September 17, 2011 at 10:39 am | Report abuse |
  11. Assassinate well-known suspects

    During a political debate where one man debates another, if one of them resorts to hurling personal insults at the other who had brought-up an very imortant issue, the audiebce begins to sense who will be winning the debate. Fire away.

    September 17, 2011 at 10:50 am | Report abuse |
  12. kim

    If he is innocent why does the killer the killer get to walk free I would want the correct person to pay for there crime or is hatred that blind to justice. As far as jurys go hey casey anthony is all I got to say. It always brothered me if this man is not the killer and the real killer is able to get away why are others not in fear that they may be next if he was able to murder a cop what makes anyone think this man wont kill again. If Troy is not the killer then the real killer must think hes on easy street an will continue to be a dangerous person to anyone that might know his secret. INCLUDING THE LAW...maybe they should think about that. GET THE RIGHT PERSON.

    September 17, 2011 at 11:42 am | Report abuse |
  13. Jen Marlowe

    "Hundreds of supporters" marching in Atlanta, as the article mentions above, is not accurate. I was there, 3,500 people participated in the event. Ebenezer Baptist Church was filled beyond capacity (they squeezed 2,500 inside) and there was a large "over-flow" rally outside on the church grounds as well, for the hundreds who could not be squeezed inside!

    September 17, 2011 at 11:58 am | Report abuse |
  14. Dragon

    "On what grounds are the recantations more believable than the testimony in court? None." I believe that goes to the credibility of the witness. If memory serves that alone can kill a case before it even leaves the court room. If a majority of the witnesses are now recanting or changing their testimony and the local level refuses to deal with it and sweep it under the rug then maybe the supreme court should get involved. Any case dealing with the death of a peace office is going to be high emotions running the show not logic. My guess would be that the officers involved in the initial investigation more than likely did some strong arming in the interrogations to get the answers they wanted to hear simply because they wanted someone to pay for their friends killing. Totally understandable but you have to keep in mind that you need to make darned sure that the person of interest is the person responsible. I am a stanch supporter of the death penalty however...if you can't prove that the defendant is 100% the person responsible then the ONLY moral recourse is life w/o parole. Most people believe in some sort of higher power in this world so you really need to ask yourself this question....when I meet this power what do you think the reaction is going to be when I have to look them in the eye and state "I was just doing my job". How do you think that's going to go over?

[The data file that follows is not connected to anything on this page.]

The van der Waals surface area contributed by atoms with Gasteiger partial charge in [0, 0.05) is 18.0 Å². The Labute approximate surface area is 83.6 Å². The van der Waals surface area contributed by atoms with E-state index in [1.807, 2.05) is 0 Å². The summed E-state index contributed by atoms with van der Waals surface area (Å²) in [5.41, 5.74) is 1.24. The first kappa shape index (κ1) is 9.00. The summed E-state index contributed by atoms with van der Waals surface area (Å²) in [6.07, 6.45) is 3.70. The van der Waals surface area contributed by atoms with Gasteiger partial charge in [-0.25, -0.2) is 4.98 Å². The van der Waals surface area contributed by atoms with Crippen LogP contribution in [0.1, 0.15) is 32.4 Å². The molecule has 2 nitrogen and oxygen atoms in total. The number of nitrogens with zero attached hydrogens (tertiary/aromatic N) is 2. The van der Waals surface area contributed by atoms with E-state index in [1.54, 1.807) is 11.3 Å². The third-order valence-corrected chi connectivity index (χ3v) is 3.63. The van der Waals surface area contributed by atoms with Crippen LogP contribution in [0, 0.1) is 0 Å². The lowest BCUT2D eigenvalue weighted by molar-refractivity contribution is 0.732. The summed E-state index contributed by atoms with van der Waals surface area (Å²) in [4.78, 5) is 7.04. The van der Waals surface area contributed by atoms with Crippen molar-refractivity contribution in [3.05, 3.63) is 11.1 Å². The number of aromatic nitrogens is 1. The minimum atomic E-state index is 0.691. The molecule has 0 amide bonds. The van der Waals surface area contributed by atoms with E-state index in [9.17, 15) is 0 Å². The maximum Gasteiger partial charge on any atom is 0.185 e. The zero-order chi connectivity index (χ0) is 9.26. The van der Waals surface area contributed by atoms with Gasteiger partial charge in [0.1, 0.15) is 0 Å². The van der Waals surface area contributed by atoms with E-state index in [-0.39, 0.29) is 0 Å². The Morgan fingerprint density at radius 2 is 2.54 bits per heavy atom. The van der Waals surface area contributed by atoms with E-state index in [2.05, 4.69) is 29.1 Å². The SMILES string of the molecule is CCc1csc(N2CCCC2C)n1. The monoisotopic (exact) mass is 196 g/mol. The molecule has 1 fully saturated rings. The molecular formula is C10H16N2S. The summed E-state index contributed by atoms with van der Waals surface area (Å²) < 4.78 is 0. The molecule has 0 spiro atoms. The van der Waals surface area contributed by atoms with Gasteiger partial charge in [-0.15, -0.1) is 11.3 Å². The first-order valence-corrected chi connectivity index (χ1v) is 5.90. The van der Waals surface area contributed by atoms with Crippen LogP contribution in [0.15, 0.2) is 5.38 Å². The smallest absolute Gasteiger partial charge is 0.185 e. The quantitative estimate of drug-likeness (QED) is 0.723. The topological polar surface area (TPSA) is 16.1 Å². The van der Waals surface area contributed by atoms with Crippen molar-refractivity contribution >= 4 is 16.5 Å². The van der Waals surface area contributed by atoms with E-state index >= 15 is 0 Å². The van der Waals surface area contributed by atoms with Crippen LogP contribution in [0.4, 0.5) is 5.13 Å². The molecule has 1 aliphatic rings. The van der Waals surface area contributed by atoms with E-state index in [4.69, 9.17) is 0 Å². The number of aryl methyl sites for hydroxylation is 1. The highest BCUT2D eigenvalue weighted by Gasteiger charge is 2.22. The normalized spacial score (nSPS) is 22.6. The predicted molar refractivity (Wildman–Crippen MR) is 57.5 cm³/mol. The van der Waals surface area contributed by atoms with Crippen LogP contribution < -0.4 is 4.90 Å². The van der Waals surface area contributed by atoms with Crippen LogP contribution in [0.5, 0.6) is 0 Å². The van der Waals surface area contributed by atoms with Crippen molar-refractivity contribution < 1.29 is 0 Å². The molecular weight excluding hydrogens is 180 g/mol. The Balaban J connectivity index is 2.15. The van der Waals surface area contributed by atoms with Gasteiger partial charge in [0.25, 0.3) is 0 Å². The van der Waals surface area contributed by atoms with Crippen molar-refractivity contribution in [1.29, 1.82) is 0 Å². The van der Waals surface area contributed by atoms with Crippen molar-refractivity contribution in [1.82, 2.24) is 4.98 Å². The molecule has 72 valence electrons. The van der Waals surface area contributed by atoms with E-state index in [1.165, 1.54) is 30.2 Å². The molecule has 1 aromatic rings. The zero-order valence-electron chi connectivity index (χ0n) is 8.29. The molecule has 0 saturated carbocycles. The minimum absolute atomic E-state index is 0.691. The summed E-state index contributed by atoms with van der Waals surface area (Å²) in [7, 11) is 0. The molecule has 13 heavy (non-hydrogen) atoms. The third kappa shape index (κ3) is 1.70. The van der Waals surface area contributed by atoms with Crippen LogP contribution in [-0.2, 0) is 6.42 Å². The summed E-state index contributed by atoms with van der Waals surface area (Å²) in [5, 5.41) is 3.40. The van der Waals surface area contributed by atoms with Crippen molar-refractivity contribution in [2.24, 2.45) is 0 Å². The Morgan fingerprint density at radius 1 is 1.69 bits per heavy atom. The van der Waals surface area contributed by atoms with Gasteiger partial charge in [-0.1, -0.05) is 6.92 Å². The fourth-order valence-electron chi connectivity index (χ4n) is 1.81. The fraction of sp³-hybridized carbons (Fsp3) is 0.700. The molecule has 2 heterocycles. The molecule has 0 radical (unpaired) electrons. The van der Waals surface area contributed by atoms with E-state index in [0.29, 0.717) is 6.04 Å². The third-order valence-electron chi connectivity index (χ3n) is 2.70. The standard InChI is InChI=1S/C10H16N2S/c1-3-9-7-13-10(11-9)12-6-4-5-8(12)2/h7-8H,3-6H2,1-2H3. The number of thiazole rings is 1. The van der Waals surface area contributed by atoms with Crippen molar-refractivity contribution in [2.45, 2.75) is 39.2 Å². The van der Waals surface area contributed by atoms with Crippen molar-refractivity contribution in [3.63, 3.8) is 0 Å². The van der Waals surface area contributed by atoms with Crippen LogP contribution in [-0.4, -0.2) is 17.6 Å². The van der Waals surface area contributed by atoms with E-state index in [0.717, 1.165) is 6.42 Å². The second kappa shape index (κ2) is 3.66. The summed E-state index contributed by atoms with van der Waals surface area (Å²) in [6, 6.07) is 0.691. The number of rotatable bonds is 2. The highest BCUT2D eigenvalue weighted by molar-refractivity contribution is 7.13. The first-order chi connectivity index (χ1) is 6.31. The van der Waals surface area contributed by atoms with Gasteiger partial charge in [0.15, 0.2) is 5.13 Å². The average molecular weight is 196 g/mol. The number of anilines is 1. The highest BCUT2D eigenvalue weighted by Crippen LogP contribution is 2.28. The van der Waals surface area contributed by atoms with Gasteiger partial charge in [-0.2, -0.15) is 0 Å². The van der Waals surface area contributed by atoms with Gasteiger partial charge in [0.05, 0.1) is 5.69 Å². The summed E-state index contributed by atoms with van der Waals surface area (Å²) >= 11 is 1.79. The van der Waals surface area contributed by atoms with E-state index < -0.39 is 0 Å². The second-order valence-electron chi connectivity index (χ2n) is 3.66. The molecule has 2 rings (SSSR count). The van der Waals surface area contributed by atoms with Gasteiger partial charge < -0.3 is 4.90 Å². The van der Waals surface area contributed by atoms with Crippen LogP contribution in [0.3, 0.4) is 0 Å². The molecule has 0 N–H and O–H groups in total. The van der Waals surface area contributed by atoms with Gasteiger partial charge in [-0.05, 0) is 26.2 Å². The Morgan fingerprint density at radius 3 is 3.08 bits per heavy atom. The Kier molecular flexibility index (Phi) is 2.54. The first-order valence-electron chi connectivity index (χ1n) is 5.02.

September 17, 2011 at 12:03 pm | Report abuse |
  15. Greg Gilbert

    The media always talks about why the doubt but they never bring up evidence showing guilt. Witnesses recanting is irrelevant if the 2 that have remained steadfast were the 2 most powerful in the case. It is also not unusual during a death penalty for peoples memory to fade and start feeling guilty for putting someone to death when they can no longer remember the certainty they had before.

    September 17, 2011 at 12:24 pm | Report abuse |
    • Dena

      Greg–In this case one of the 2 who has not recanted did not "identify" Davis until 2 years after he failed to identify a shooter. The other witness is strongly suspected of being the real killer! Sylvestor "Red" Coles is his name. It's a very interesting case, if you have time to research it more. There really is a lot of doubt about Troy Davis's guilt, and not just from the usual anti-capital punishment crowd. Both Coles and Davis were at the scene when McPhail was killed, and I don't think it's right for one guy to (maybe) get away with murder while the other is poisoned.

      September 17, 2011 at 3:06 pm | Report abuse |
1 2 3 4 5 6 7